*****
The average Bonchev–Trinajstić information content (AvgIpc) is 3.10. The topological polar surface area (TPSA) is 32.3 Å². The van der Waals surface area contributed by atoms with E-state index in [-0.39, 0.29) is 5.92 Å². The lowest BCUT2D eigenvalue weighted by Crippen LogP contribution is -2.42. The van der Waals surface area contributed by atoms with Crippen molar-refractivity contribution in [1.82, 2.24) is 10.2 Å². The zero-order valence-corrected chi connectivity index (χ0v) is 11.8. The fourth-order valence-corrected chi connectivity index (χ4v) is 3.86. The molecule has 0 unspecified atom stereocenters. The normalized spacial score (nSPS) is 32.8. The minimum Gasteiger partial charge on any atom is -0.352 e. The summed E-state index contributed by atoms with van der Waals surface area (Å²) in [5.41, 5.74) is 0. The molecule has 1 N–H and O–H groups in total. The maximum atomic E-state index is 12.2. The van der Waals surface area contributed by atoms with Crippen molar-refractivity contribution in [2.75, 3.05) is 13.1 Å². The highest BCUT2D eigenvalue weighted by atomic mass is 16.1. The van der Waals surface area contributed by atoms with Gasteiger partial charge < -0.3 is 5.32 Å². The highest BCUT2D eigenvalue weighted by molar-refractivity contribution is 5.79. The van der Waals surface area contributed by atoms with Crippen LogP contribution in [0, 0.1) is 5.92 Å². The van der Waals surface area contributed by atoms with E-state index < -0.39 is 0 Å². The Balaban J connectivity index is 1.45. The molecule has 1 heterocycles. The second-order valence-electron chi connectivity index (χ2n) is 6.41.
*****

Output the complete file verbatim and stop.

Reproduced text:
The average Bonchev–Trinajstić information content (AvgIpc) is 3.10. The topological polar surface area (TPSA) is 32.3 Å². The van der Waals surface area contributed by atoms with E-state index in [-0.39, 0.29) is 5.92 Å². The lowest BCUT2D eigenvalue weighted by Crippen LogP contribution is -2.42. The van der Waals surface area contributed by atoms with Crippen molar-refractivity contribution in [1.82, 2.24) is 10.2 Å². The zero-order valence-corrected chi connectivity index (χ0v) is 11.8. The fourth-order valence-corrected chi connectivity index (χ4v) is 3.86. The molecule has 0 unspecified atom stereocenters. The normalized spacial score (nSPS) is 32.8. The minimum Gasteiger partial charge on any atom is -0.352 e. The summed E-state index contributed by atoms with van der Waals surface area (Å²) in [5.41, 5.74) is 0. The molecule has 1 N–H and O–H groups in total. The maximum atomic E-state index is 12.2. The van der Waals surface area contributed by atoms with Crippen molar-refractivity contribution in [2.75, 3.05) is 13.1 Å². The highest BCUT2D eigenvalue weighted by atomic mass is 16.1. The van der Waals surface area contributed by atoms with Gasteiger partial charge < -0.3 is 5.32 Å². The highest BCUT2D eigenvalue weighted by molar-refractivity contribution is 5.79. The van der Waals surface area contributed by atoms with Crippen LogP contribution in [0, 0.1) is 5.92 Å². The van der Waals surface area contributed by atoms with E-state index < -0.39 is 0 Å². The Balaban J connectivity index is 1.45. The molecule has 1 heterocycles. The second-order valence-electron chi connectivity index (χ2n) is 6.41.